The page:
02 December 2012

This is your brain on football

From a previous post in January:
Football seems to subject its players to enough physical and neurological risk that I expect I'll discourage my future patients from joining a competitive football team. Friends of mine who played Division I college football loved it and have gone on to play professionally. They continue to live and breathe football. But I noticed a tollfrequent concussions, dramatic injuries and surgeries, shocking addiction to painkillers, and a difficulty in balancing the competing demands of being a student and of being a quasi-professional athlete.

Scientists are finding that the constant hits (even "microtraumas" that don't rise to the level of concussions) that football players endure can cause chronic traumatic encephalopathy (CTE). CTE is a progressive, untreatable, dramatic, and ultimately fatal decay of the brain that can only be diagnosed post-mortem. Researchers are increasingly conducting autopsies on NFL players and college football players, and they are finding shockingly widespread evidence of CTE. Even deceased players in their 20s and 30s are turning up with CTE, which is otherwise seen only in the elderly. The science in this field is preliminary, yet it is increasingly clear that professional, college, and high school football is a tremendously risky endeavor.

I really do enjoy gridiron football, and on the brisk evening of a big college game I was one of the shirtless guys in the stands wearing body paint. Yet recently I've stopped attending games and I even feel conflicted about cheering my home team while I watch on TV. Wouldn't it make me a hypocrite to say one thing to my patients and do another? Am I taking all of this too seriously?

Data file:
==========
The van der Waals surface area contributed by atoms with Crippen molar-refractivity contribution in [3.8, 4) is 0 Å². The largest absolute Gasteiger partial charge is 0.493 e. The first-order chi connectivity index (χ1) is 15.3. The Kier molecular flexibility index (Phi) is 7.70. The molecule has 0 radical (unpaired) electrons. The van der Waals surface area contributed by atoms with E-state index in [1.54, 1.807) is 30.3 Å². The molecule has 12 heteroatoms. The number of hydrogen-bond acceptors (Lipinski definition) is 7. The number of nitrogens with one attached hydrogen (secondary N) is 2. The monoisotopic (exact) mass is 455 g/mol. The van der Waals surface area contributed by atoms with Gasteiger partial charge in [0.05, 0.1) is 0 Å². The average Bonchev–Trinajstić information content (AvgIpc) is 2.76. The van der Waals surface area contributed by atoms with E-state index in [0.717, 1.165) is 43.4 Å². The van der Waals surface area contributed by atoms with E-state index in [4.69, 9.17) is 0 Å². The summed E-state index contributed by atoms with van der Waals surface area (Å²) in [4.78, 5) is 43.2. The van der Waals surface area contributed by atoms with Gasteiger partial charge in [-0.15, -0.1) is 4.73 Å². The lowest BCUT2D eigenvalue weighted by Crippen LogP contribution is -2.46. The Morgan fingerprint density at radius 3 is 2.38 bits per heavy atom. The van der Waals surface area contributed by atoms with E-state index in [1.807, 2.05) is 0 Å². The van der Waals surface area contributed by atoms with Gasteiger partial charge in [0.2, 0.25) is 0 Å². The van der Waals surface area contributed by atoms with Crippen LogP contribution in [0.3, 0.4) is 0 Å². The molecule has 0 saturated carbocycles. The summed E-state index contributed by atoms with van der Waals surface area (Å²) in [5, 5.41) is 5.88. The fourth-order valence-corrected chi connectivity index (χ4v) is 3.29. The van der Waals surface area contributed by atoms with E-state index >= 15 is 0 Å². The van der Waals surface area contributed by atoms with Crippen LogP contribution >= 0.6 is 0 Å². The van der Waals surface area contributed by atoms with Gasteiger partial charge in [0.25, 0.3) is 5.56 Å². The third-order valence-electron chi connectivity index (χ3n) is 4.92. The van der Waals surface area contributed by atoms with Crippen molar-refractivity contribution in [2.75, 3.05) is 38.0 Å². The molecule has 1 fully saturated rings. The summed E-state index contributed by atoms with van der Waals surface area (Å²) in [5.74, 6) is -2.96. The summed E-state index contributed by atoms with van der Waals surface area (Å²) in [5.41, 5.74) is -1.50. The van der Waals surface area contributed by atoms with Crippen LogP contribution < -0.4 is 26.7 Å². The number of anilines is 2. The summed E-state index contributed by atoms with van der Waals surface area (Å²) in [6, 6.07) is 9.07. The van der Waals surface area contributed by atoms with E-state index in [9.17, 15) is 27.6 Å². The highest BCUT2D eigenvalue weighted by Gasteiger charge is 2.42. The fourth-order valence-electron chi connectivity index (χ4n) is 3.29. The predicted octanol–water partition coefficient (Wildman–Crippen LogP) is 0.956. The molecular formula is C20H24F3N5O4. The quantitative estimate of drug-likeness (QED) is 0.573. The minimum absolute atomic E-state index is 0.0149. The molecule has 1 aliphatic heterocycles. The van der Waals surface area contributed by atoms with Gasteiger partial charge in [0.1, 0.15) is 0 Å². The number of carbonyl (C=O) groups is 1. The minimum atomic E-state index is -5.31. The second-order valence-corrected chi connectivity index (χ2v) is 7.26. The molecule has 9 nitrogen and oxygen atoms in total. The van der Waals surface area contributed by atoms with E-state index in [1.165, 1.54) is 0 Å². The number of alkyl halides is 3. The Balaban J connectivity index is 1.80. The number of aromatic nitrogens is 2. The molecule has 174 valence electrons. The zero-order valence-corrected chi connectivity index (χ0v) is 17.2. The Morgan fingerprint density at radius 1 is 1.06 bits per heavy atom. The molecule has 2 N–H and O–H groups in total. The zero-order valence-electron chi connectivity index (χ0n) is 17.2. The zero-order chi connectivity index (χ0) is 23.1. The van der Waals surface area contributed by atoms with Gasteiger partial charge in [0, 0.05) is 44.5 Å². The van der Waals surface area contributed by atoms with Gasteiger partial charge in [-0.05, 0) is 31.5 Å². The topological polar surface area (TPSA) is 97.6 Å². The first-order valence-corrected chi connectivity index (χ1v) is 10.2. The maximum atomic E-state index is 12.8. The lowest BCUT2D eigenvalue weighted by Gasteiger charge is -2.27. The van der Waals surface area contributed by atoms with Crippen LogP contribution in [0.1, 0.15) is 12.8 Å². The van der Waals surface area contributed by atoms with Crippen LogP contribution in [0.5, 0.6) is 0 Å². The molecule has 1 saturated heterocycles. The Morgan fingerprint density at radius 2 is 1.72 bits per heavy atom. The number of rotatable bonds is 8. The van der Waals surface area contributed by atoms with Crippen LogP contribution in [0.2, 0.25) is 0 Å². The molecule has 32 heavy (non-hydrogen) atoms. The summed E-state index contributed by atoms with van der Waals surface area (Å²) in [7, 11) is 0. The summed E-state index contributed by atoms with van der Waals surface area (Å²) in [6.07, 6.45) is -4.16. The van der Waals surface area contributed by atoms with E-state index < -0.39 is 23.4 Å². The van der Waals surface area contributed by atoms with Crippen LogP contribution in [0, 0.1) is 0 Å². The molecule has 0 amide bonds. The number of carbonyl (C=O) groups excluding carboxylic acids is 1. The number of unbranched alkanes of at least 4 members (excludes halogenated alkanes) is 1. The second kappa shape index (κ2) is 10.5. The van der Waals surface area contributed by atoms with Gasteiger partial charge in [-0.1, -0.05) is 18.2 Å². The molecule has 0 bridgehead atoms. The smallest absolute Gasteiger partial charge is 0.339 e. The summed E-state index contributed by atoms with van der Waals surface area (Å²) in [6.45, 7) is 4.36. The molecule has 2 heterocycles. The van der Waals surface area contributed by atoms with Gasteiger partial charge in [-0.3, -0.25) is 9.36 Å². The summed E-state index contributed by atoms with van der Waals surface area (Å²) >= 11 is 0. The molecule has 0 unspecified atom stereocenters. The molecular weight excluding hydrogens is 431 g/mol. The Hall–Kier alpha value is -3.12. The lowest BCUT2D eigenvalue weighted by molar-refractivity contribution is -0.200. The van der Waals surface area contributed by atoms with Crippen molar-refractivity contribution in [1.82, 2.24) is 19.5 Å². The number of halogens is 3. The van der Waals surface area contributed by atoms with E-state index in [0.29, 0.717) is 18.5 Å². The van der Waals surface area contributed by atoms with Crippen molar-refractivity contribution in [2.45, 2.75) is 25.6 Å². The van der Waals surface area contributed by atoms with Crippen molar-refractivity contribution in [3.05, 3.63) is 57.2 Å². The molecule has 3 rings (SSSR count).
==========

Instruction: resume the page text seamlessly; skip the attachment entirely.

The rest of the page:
Moments ago, a big-deal paper out of Boston University (BU) was released by the journal Brain. The BU team discovered 15 previously-unknown cases of CTE in former NFL players. That means that of the 34 brains of deceased NFL players examined so far by the BU team, 33 have been found on autopsy to have CTE. The team also diagnosed CTE in some football players who didn't play football beyond college or high school, as well as in some NHL hockey players. The paper also looked at controls (patients who played sports besides hockey or pro football) and found few with CTE. The team also catalogued the devastating neurological symptoms suffered by the players with CTE, like depression, explosivity, and dementia. It strikes me as a thorough and well-done paper with major findings.

In my mind, the release of this paper is a watershed moment. The science on CTE is in. Football clearly destroys some of its players' brains. The questions at this point are how many of its players are affected, and how badly.

I don't feel conflicted anymore. Until the sport changes, I'm done with following football.